An Unsigned Letter in Your Letterbox

The Letter, Painting by Elizabeth Crabtree

I know you.

You like to keep to yourself.

You like silence.

You read every day.

When you come across

a word you don’t know

you look it up.

You often linger at the window.

You make out the shapes of clouds.

You like it when the wind combs the trees.

You like it when it’s raining.

You don’t mind the cold

because you’re used to

not being always warm.

You are easy to find

in bookstores and teashops

in parks and grocery stores.

You buy fruits and vegetables.

You don’t torment animals.

You donate when you can.

You don’t worry all that much about money

because there are more important things to worry about.

You like to walk a lot

and sometimes you travel

but you don’t get to travel

as much as you’d want.

You like taking photos

but not of yourself.

You are wary of strangers

but you think that people are not so bad.

You know me too

each time I pass by you

you understand

that we’re in this together.

We used to crawl once,

we used to swim in the sea

we used to fly

and climb in the trees.

Now we walk on two feet

this way and that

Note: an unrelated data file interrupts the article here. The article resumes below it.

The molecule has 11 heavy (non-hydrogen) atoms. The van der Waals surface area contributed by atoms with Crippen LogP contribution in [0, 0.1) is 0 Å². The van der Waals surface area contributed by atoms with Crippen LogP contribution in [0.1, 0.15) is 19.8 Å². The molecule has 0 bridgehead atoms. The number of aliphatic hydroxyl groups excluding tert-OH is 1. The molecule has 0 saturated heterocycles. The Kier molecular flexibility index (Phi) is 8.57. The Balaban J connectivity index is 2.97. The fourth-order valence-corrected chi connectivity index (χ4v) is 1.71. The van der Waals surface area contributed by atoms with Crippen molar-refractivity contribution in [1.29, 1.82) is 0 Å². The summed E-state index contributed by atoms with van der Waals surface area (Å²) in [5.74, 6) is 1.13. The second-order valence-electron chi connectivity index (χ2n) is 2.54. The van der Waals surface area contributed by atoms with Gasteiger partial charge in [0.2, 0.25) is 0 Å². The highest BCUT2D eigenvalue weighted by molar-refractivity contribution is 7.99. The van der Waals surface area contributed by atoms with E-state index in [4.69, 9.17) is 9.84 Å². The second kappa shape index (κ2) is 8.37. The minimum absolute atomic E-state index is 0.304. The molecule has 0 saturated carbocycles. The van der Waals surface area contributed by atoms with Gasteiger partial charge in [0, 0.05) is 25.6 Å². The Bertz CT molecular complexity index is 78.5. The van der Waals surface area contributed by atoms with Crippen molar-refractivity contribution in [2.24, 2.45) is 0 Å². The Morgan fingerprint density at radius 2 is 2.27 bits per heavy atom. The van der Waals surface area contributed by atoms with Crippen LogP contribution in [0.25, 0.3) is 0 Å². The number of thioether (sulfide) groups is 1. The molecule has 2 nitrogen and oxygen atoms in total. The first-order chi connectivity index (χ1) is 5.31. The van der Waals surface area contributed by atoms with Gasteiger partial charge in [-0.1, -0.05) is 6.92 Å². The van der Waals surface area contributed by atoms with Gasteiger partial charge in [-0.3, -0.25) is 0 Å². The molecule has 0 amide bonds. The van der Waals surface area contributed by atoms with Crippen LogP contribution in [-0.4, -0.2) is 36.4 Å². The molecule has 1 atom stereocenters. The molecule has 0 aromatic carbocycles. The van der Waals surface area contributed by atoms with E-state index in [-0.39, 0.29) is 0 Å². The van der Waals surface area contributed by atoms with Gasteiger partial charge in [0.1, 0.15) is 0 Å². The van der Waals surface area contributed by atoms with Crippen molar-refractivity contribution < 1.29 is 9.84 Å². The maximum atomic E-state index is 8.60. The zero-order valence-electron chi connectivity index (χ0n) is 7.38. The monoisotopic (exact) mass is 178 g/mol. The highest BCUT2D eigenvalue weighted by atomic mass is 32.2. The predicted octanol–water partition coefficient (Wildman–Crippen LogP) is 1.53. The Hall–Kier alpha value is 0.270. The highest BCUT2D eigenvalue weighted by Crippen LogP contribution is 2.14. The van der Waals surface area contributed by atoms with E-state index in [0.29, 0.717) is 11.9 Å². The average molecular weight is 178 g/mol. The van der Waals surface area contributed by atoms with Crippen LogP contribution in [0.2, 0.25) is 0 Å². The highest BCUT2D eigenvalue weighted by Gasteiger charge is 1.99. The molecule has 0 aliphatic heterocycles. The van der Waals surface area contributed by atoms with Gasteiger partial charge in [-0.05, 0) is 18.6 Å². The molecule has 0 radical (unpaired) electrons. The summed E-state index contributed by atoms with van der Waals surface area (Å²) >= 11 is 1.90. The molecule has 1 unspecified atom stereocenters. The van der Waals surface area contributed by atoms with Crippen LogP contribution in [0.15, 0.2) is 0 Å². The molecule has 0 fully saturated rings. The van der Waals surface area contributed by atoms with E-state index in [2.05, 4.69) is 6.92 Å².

and sometimes we pretend it’s important.

You know me too –

you know I’m like you.

But you never say a word

because silence is wiser than words.

Now take this letter

and forget it in a mothy drawer

if you can.

Sketch of a Boy


Look what a friend of mine sent me recently. She lives oceans away, but writing has that power to connect people. Thank you Kanika!

A Few Notes Concerning Friendship


Friendship is, on Maslow’s Hierarchy of Needs, the first item under the Love and Belonging category, just above the fundamental physiological and safety needs, and just below self-esteem and self-realization. Whether or not Maslow got it right is up for debate, but one thing’s clear – life without friends is a lonely vagabondage, which makes even the most solitary and self-sufficient of us feel that something is missing.

A friend can tell you things you don’t want to tell yourself.” – Frances Ward Weller

Continue reading “A Few Notes Concerning Friendship”